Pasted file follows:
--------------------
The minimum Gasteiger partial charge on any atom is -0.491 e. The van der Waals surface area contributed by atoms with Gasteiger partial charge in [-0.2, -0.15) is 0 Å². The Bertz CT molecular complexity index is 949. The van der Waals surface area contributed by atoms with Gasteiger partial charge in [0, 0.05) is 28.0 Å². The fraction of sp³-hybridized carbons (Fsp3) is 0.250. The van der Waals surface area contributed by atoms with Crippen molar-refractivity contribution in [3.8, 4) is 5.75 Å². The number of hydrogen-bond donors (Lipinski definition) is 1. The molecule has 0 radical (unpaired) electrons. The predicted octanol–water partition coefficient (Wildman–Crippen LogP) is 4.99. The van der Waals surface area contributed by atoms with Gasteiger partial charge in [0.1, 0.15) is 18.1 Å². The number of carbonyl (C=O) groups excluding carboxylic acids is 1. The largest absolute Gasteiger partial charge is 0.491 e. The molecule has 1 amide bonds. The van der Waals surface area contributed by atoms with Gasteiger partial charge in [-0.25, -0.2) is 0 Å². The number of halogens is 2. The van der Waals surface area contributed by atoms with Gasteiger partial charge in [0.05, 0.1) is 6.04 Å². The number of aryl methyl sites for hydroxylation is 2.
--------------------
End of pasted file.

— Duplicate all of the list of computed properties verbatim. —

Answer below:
The minimum Gasteiger partial charge on any atom is -0.491 e. The van der Waals surface area contributed by atoms with Gasteiger partial charge in [-0.2, -0.15) is 0 Å². The Bertz CT molecular complexity index is 949. The van der Waals surface area contributed by atoms with Gasteiger partial charge in [0, 0.05) is 28.0 Å². The fraction of sp³-hybridized carbons (Fsp3) is 0.250. The van der Waals surface area contributed by atoms with Crippen molar-refractivity contribution in [3.8, 4) is 5.75 Å². The number of hydrogen-bond donors (Lipinski definition) is 1. The molecule has 0 radical (unpaired) electrons. The predicted octanol–water partition coefficient (Wildman–Crippen LogP) is 4.99. The van der Waals surface area contributed by atoms with Gasteiger partial charge in [0.1, 0.15) is 18.1 Å². The number of carbonyl (C=O) groups excluding carboxylic acids is 1. The largest absolute Gasteiger partial charge is 0.491 e. The molecule has 1 amide bonds. The van der Waals surface area contributed by atoms with Gasteiger partial charge in [-0.25, -0.2) is 0 Å². The number of halogens is 2. The van der Waals surface area contributed by atoms with Gasteiger partial charge in [0.05, 0.1) is 6.04 Å². The number of aryl methyl sites for hydroxylation is 2.